Thursday, October 23, 2014

Treasures :: Pages of Prayers Scrawled in a Journal

Inspired by Leigh McLeroy's book Treasured: Knowing God by the Things He Keeps, I'm asking: What tangible pieces of my spiritual history would I place carefully in my own cigar box for safekeeping? What stories have shaped my journey with this ever-faithful, treasure-keeping God? Below is part six of the "Treasures" series. 

*** 

VI. Pages of prayers scrawled in a journal

I spent my entire senior year of high school (and most of junior year) proclaiming loudly how I couldn’t wait to get the heck out of Dodge. I had dreams too big for my small town; I had places to go. I sneered at the state university an hour away where ten percent of my graduating class would attend together, like some sort of Grade 13. No way, I said. Not me.

Instead, I agonized for months, trying to choose between New York University and Indiana Wesleyan University--two schools that could not have been more opposite. I started assuming the fetal position every time someone asked, "Where are you going to college?" I delayed the decision until the last possible day, when I signed the housing contract for IWU and prepared to move to Marion, Indiana.

Manhattan it was not. While I was excited about IWU, I also mourned a little bit, wishing I’d been offered more scholarship money for NYU, wondering what it would be like if I were transplanting from rural northwest Ohio to the coolest, craziest city on earth.

Fourteen years later, I still wonder sometimes. In retrospect, I can see that IWU was best; I marvel at what God poured into me and over me there. I shake my head when I remember how hard my first semester was, wondering how I would have survived at NYU. I imagine I might have flown home at Christmas a sobbing, shaking wreck of a freshman, unmoored and floundering, alone and ashamed of my weakness.

Yet that mental picture doesn’t wholly satisfy; I think I'll always wish I’d had an opportunity to live in New York for a summer, a semester, a season. It’s one of life’s great “what if” questions, where you *know* that what God had was best and yet you still can’t help feeling a little wistful. As Sue Monk Kidd puts it in The Invention of Wings:
"I longed for it in that excruciating way one has of romanticizing the life she didn't choose. But sitting here now, I knew...I would have regretted that, too. I'd chosen the regret I could live with best, that's all. I'd chosen the life I belonged to."

Anyway, I digress. I packed up at the end of the summer, said a fearful goodbye to the boy I was secretly in love with, and spent the weekend of freshman orientation blinking back hot tears, willing myself to swallow hard, embarrassment suppressing my fear. It seemed like everyone else had attended a seminar on “how to make friends instantly,” and I watched in self-pitying despair as they all paired up and formed groups and didn’t need me.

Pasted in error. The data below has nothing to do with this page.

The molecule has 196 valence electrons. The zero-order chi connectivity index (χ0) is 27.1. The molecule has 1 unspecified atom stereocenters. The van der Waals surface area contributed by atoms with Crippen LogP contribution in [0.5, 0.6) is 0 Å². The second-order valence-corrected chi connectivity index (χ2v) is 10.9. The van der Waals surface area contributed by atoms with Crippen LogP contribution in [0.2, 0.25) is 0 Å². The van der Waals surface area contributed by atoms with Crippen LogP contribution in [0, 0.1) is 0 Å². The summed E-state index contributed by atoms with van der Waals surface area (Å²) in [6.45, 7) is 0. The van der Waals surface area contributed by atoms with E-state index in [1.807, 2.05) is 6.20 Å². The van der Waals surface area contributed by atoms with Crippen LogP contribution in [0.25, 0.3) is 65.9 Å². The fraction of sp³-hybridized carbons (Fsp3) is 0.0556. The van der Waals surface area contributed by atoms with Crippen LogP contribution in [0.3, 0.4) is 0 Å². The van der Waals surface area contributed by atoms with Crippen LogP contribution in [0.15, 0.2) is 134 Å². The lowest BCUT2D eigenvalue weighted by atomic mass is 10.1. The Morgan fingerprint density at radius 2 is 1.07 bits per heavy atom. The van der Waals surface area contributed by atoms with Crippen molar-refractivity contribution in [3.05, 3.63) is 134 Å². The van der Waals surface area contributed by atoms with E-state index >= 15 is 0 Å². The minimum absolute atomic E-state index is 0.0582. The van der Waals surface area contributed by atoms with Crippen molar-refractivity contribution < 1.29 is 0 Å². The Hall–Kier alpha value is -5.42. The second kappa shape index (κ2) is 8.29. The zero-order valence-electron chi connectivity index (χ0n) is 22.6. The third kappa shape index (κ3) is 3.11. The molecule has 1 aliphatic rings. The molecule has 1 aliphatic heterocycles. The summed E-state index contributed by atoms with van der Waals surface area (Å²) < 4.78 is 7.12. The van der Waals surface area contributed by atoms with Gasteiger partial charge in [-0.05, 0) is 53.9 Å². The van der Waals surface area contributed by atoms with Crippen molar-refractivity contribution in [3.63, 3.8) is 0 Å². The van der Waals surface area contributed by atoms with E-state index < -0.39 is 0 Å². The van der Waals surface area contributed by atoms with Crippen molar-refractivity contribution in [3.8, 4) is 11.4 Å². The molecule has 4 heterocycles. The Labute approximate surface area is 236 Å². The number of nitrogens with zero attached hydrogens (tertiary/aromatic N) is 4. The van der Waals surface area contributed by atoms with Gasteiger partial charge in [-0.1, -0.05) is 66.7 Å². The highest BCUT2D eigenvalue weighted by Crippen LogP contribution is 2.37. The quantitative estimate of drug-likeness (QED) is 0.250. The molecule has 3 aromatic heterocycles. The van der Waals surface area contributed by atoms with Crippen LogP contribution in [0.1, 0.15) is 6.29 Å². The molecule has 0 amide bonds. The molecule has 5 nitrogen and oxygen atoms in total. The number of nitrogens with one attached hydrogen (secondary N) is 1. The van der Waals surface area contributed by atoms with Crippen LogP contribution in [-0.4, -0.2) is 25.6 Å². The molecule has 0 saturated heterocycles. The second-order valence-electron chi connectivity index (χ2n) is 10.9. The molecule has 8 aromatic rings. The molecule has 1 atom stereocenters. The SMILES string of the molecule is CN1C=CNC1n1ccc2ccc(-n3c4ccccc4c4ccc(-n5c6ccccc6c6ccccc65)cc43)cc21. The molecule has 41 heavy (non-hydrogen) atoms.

I chewed up all my proud words about my friends who'd gone off to college together, realizing now that my slice of humble pie would taste much better with one of those familiar faces sitting across the table. I was only two hours from home, and I had my own car on campus, but I didn’t let myself go home until fall break, afraid that if I drove those 110 miles too soon, I might not be able to drive back.

My dorm had a prayer chapel, a little room on the third floor with a couple of chairs, a few cushions, maybe a cross. I don’t remember much about the room, only the sinking feeling I’d get when I found its door already closed and I had no place else to go. I spent hours in that chapel my first semester, taking my anxiety to the feet of Jesus and begging Him to bring me just one friend.

I’d known Him before that; three years earlier I’d clung to Him decisively, taken hold of a real and living faith of my own. I loved His Word; I trusted Him. But I had never before had to rely on Him so exclusively. So again and again, because I had no one else to turn to, I climbed the steps to the third floor, journal and Bible in hand.

Somewhere along the way I learned to write out my prayers, discovering how much better I was able to concentrate and express my desires and praises with pen in hand. And somewhere along the way, someone had given me the idea to pray Scripture. So I paged through the Psalms and pored over Paul’s letters, scanning the heavily underlined text, copying out passages paraphrased into my own prayers.

I’d never choose to relive those lonely months, but, as we often say when we look at trials in hindsight, I’d never trade them, either. My roots went deep into streams of life that first year of college, and my prayer life in particular would never be the same. It was that semester that I learned to saturate my prayers with Scripture, learned the power of praying God’s Word back to Him.

In the end, God was faithful to answer my tearful pleas, lavishing on me not just the one friend I hoped for, but more incredible women than I could hope for in a lifetime--amazing women who would love me and sharpen me and add beauty to my life. And even more amazingly, He gave me Himself, more intimately than I had ever known before--a Friend faithful beyond all others. And so my written-out prayers continued.